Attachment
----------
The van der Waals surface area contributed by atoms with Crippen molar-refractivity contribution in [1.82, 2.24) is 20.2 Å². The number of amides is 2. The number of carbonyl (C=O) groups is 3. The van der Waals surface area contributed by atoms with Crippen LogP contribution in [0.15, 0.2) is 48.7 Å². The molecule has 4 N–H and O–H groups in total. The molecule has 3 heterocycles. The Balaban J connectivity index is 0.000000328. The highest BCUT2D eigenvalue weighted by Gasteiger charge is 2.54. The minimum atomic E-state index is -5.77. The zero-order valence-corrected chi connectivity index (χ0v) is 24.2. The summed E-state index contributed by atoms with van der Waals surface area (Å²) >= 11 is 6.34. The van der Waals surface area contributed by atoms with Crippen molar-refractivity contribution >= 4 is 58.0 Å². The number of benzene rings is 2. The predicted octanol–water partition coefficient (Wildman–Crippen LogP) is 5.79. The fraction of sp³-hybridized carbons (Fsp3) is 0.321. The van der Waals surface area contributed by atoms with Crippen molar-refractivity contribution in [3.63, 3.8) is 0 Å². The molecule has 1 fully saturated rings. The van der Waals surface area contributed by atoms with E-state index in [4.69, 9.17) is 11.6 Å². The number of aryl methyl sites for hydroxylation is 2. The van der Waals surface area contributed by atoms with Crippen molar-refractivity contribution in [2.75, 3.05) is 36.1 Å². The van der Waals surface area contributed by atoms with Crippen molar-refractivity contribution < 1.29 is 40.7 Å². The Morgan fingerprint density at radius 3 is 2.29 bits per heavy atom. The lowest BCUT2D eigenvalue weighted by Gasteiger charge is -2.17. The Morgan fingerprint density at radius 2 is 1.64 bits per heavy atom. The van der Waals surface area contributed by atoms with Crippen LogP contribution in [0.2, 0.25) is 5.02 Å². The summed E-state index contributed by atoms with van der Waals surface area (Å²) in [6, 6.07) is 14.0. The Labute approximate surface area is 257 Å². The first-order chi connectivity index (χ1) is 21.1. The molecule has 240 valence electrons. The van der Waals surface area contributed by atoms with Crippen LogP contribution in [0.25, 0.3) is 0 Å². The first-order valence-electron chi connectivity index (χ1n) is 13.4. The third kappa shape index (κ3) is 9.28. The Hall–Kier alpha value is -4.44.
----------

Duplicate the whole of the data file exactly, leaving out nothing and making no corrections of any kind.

The van der Waals surface area contributed by atoms with Crippen molar-refractivity contribution in [1.82, 2.24) is 20.2 Å². The number of amides is 2. The number of carbonyl (C=O) groups is 3. The van der Waals surface area contributed by atoms with Crippen LogP contribution in [0.15, 0.2) is 48.7 Å². The molecule has 4 N–H and O–H groups in total. The molecule has 3 heterocycles. The Balaban J connectivity index is 0.000000328. The highest BCUT2D eigenvalue weighted by Gasteiger charge is 2.54. The minimum atomic E-state index is -5.77. The zero-order valence-corrected chi connectivity index (χ0v) is 24.2. The summed E-state index contributed by atoms with van der Waals surface area (Å²) >= 11 is 6.34. The van der Waals surface area contributed by atoms with Crippen molar-refractivity contribution >= 4 is 58.0 Å². The number of benzene rings is 2. The predicted octanol–water partition coefficient (Wildman–Crippen LogP) is 5.79. The fraction of sp³-hybridized carbons (Fsp3) is 0.321. The van der Waals surface area contributed by atoms with Crippen molar-refractivity contribution in [3.63, 3.8) is 0 Å². The molecule has 1 fully saturated rings. The van der Waals surface area contributed by atoms with E-state index in [4.69, 9.17) is 11.6 Å². The number of aryl methyl sites for hydroxylation is 2. The van der Waals surface area contributed by atoms with Crippen molar-refractivity contribution in [2.75, 3.05) is 36.1 Å². The van der Waals surface area contributed by atoms with Crippen molar-refractivity contribution < 1.29 is 40.7 Å². The Morgan fingerprint density at radius 3 is 2.29 bits per heavy atom. The lowest BCUT2D eigenvalue weighted by Gasteiger charge is -2.17. The Morgan fingerprint density at radius 2 is 1.64 bits per heavy atom. The van der Waals surface area contributed by atoms with Crippen LogP contribution in [0.2, 0.25) is 5.02 Å². The summed E-state index contributed by atoms with van der Waals surface area (Å²) in [6, 6.07) is 14.0. The Labute approximate surface area is 257 Å². The first-order chi connectivity index (χ1) is 21.1. The molecule has 240 valence electrons. The van der Waals surface area contributed by atoms with Crippen LogP contribution in [0.25, 0.3) is 0 Å². The first-order valence-electron chi connectivity index (χ1n) is 13.4. The third kappa shape index (κ3) is 9.28. The Hall–Kier alpha value is -4.44.